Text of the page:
Tallahassee, Florida (Tallahassee Democrat) -- There were no feats of strength and no airing of grievances, just a
simple barren pole made of empty beer cans accompanied by the freedom of
religion and a defining separation of church and state.
the newest addition to the holiday displays in the public spaces of the
Florida Capitol, a pole representing the fictitious holiday Festivus,
joined a manger depicting the birth of Jesus and a recently removed
menorah in celebration of Hanukkah.
The menorah was removed at the end of Hanukkah.
is about separation of church and state," Stevens said pointing to
various other holiday displays saying they shouldn't be in the Capitol
either. "The government shouldn't be in the business of allowing the
mixture of church and state."
Stevens, a Deerfield Beach
blogger, is erecting the monument -a plot line played out in a 1997
episode of the NBC sitcom "Seinfeld"-after securing the permit from the
Department of Management Services and just a week after the nativity
scene was installed by the Florida Prayer Network.
TV series, character Frank Costanza (Jerry Stiller) invented the
"holiday" in opposition to the commercialism and stress that comes with
the holiday season.
Festivus is celebrated on Dec. 23, but
the pole will remain in the Capitol until Jan. 3, along with the other
holiday displays. It sits opposite a sign from the Freedom from Religion
Stevens, who drove the 7 hours from his
home in Broward County, purports there is no point to adding the display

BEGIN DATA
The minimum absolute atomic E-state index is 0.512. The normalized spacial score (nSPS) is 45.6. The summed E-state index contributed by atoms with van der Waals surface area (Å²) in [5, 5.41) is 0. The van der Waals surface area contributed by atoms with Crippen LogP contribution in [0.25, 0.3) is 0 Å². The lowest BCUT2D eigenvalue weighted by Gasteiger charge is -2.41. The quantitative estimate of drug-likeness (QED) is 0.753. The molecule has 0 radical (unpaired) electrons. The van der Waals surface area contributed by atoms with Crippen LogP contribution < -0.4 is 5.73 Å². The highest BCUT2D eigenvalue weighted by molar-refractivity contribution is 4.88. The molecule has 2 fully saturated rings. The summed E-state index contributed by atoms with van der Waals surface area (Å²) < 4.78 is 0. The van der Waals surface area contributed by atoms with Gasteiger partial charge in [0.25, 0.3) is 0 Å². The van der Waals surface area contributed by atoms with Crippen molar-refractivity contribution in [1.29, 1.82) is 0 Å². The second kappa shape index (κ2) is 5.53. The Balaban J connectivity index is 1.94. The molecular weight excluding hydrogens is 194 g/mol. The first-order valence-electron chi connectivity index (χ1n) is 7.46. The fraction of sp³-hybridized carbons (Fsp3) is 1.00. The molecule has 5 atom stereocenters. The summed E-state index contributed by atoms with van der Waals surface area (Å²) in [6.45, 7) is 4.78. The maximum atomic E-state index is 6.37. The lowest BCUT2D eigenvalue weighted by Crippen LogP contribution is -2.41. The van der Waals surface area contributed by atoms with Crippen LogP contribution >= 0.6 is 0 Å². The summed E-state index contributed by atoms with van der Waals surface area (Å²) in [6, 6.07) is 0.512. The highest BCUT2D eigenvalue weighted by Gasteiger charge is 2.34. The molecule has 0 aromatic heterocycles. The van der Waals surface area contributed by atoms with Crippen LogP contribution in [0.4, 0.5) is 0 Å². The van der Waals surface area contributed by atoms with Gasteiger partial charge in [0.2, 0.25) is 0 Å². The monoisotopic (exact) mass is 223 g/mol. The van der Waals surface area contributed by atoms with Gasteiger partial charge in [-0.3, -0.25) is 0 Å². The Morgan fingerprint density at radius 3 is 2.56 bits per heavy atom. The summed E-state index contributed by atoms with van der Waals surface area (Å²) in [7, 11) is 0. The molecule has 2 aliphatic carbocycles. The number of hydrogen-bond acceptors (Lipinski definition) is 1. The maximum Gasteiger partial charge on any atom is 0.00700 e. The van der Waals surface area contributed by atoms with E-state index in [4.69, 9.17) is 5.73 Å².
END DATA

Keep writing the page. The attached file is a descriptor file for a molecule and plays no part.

"it's just ridiculous," he said. "This is the most ridiculous thing I
could come up with. The only people I'm worried about offending is the
Florida Prayer Network President Pam
Olsen, who unveiled the first nativity scene in the Capitol just last
week, said she was not shaken by the addition of the Festivus display.
I think it's inappropriate to have beer cans in the Capitol with kids
coming in, probably," Olsen said, "but they have freedom of speech to do
that. I said that when we put the nativity scene up."
met Stevens face to face in the rotunda because she wanted to meet him,
which led to a mild argument between the two over the placement of
religious symbols in a public building.
Stevens was visibly antagonistic.
didn't come up here to argue Christ with you," Olsen said. "Thank you
for exercising your freedom of speech and your welcome. In your Capitol
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